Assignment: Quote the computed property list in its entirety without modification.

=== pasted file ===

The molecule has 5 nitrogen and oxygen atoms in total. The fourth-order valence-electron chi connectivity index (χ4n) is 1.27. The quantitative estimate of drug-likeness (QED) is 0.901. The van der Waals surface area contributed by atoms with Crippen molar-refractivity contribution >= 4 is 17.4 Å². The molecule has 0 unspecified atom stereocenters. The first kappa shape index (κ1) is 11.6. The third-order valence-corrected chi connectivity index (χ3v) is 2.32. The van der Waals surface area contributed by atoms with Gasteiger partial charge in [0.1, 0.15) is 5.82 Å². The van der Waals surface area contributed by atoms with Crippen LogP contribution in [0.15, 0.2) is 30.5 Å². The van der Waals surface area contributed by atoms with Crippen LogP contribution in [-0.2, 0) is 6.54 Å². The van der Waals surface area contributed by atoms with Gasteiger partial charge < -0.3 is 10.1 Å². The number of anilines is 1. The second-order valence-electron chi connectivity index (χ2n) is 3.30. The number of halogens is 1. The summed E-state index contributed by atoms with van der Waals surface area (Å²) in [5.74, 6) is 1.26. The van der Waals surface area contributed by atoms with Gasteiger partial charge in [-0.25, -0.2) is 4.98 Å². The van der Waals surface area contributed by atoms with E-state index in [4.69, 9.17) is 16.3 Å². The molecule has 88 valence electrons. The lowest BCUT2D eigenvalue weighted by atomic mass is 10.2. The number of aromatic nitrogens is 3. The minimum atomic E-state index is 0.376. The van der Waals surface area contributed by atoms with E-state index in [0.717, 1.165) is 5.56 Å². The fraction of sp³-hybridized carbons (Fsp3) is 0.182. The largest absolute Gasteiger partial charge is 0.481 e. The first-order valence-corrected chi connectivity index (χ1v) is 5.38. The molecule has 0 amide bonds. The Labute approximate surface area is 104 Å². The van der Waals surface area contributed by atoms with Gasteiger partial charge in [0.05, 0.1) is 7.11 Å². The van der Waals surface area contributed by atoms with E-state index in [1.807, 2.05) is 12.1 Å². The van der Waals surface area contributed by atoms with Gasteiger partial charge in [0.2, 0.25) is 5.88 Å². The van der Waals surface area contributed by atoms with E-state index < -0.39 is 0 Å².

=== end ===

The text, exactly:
The molecule has 5 nitrogen and oxygen atoms in total. The fourth-order valence-electron chi connectivity index (χ4n) is 1.27. The quantitative estimate of drug-likeness (QED) is 0.901. The van der Waals surface area contributed by atoms with Crippen molar-refractivity contribution >= 4 is 17.4 Å². The molecule has 0 unspecified atom stereocenters. The first kappa shape index (κ1) is 11.6. The third-order valence-corrected chi connectivity index (χ3v) is 2.32. The van der Waals surface area contributed by atoms with Gasteiger partial charge in [0.1, 0.15) is 5.82 Å². The van der Waals surface area contributed by atoms with Crippen LogP contribution in [0.15, 0.2) is 30.5 Å². The van der Waals surface area contributed by atoms with Crippen LogP contribution in [-0.2, 0) is 6.54 Å². The van der Waals surface area contributed by atoms with Gasteiger partial charge < -0.3 is 10.1 Å². The number of anilines is 1. The second-order valence-electron chi connectivity index (χ2n) is 3.30. The number of halogens is 1. The summed E-state index contributed by atoms with van der Waals surface area (Å²) in [5.74, 6) is 1.26. The van der Waals surface area contributed by atoms with Gasteiger partial charge in [-0.25, -0.2) is 4.98 Å². The van der Waals surface area contributed by atoms with E-state index in [4.69, 9.17) is 16.3 Å². The molecule has 88 valence electrons. The lowest BCUT2D eigenvalue weighted by atomic mass is 10.2. The number of aromatic nitrogens is 3. The minimum atomic E-state index is 0.376. The van der Waals surface area contributed by atoms with E-state index in [0.717, 1.165) is 5.56 Å². The fraction of sp³-hybridized carbons (Fsp3) is 0.182. The largest absolute Gasteiger partial charge is 0.481 e. The first-order valence-corrected chi connectivity index (χ1v) is 5.38. The molecule has 0 amide bonds. The Labute approximate surface area is 104 Å². The van der Waals surface area contributed by atoms with Gasteiger partial charge in [0.05, 0.1) is 7.11 Å². The van der Waals surface area contributed by atoms with E-state index in [1.807, 2.05) is 12.1 Å². The van der Waals surface area contributed by atoms with Gasteiger partial charge in [0.2, 0.25) is 5.88 Å². The van der Waals surface area contributed by atoms with E-state index < -0.39 is 0 Å².